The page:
Presentation Title

Sex and aggression among males: does mating system influence the evolution of competitive behavior in the pollen of flowering plants?

Start Date

November 2016

End Date

November 2016

Location

HUB 302-124

Type of Presentation

Poster

Abstract

Few studies have evaluated the effects of plant mating system on the evolution of pollen performance in angiosperms, despite predicted differences between self-fertilizing (i.e., selfing) and outcrossing species in the intensity of competition among genetically distinct pollen grains. In this study, we test two predictions concerning how pollen performance should evolve in selfing vs. outcrossing species. These predictions follow from the observation that the intensity of competition among genetically distinct pollen grains is likely to be much stronger in outcrossing than in selfing taxa because the stigmas of outcrossers receive multiple pollen genotypes that must compete for access to unfertilized eggs, while those of selfers receive only a single genotype. As a result, natural selection on pollen performance traits should be much stronger in outcrossers than in selfers. First, we tested the prediction that, due to sustained selection favoring aggressive and competitive pollen grains in outcrossing taxa, they should evolve pollen grains that germinate faster and/or produce faster-growing pollen tubes than self-fertilizing taxa. Second, we tested the prediction that, given stronger selection among pollen genotypes on the stigmas of outcrossed relative to selfing species, genetic variation in pollen performance traits in outcrossers should be eliminated more readily than in selfing species, resulting in lower genetic variation in pollen performance traits in outcrossing populations. Previous studies on pollen performance in closely related selfing vs. outcrossing species have not controlled for temperature, soil nutrients, and precipitation, all of which may affect pollen germination and pollen tube growth rates within the style. Our experimental study aimed to minimize environmentally-induced variation in pollen performance by growing two sister species with contrasting mating systems in the native wildflower genus, Clarkia, under controlled conditions to understand the evolutionary relationship between mating system and pollen competition.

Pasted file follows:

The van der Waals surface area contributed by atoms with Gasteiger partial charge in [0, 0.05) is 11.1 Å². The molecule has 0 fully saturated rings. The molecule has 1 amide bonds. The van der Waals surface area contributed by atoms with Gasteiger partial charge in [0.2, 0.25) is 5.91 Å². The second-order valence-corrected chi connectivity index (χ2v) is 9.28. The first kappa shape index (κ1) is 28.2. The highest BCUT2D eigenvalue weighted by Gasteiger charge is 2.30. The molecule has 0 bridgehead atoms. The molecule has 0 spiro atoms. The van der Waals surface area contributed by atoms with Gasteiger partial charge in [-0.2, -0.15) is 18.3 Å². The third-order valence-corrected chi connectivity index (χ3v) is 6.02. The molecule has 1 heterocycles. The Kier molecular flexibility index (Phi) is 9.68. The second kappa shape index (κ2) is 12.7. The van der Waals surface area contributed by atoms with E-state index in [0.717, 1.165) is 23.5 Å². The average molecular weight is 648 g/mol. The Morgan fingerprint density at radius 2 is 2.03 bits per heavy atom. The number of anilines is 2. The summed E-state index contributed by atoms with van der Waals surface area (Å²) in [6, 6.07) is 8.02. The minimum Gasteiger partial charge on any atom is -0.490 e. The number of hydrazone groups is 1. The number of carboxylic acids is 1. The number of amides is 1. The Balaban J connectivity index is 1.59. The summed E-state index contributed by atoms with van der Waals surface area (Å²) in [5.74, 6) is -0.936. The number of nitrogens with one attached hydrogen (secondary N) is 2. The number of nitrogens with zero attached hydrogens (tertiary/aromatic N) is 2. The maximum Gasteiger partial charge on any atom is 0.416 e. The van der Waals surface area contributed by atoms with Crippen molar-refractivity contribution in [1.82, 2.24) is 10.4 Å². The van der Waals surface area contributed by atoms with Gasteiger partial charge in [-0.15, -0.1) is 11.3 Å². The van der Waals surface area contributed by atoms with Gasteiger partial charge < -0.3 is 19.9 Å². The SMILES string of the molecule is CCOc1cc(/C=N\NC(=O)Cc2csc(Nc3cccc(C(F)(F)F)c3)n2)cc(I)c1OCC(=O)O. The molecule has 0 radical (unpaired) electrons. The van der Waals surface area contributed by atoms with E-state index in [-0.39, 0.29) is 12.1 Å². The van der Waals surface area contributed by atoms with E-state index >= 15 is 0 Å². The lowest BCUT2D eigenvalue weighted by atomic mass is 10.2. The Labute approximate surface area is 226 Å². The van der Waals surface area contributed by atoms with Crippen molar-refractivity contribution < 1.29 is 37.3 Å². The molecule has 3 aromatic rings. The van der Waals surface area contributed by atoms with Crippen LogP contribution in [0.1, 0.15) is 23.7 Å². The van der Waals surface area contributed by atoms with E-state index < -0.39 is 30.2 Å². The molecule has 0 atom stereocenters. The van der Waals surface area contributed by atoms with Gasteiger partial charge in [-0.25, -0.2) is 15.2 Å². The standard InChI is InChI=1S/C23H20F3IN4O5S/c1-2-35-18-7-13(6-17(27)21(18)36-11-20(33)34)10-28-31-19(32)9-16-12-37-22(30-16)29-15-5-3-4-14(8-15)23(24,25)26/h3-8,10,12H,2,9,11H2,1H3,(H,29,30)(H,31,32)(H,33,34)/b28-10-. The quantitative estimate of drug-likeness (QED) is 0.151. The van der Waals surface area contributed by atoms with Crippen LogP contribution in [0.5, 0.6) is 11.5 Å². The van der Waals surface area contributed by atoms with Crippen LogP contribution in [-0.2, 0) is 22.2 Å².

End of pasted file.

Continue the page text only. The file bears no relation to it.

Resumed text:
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Sex and aggression among males: does mating system influence the evolution of competitive behavior in the pollen of flowering plants?

HUB 302-124

Few studies have evaluated the effects of plant mating system on the evolution of pollen performance in angiosperms, despite predicted differences between self-fertilizing (i.e., selfing) and outcrossing species in the intensity of competition among genetically distinct pollen grains. In this study, we test two predictions concerning how pollen performance should evolve in selfing vs. outcrossing species. These predictions follow from the observation that the intensity of competition among genetically distinct pollen grains is likely to be much stronger in outcrossing than in selfing taxa because the stigmas of outcrossers receive multiple pollen genotypes that must compete for access to unfertilized eggs, while those of selfers receive only a single genotype. As a result, natural selection on pollen performance traits should be much stronger in outcrossers than in selfers. First, we tested the prediction that, due to sustained selection favoring aggressive and competitive pollen grains in outcrossing taxa, they should evolve pollen grains that germinate faster and/or produce faster-growing pollen tubes than self-fertilizing taxa. Second, we tested the prediction that, given stronger selection among pollen genotypes on the stigmas of outcrossed relative to selfing species, genetic variation in pollen performance traits in outcrossers should be eliminated more readily than in selfing species, resulting in lower genetic variation in pollen performance traits in outcrossing populations. Previous studies on pollen performance in closely related selfing vs. outcrossing species have not controlled for temperature, soil nutrients, and precipitation, all of which may affect pollen germination and pollen tube growth rates within the style. Our experimental study aimed to minimize environmentally-induced variation in pollen performance by growing two sister species with contrasting mating systems in the native wildflower genus, Clarkia, under controlled conditions to understand the evolutionary relationship between mating system and pollen competition.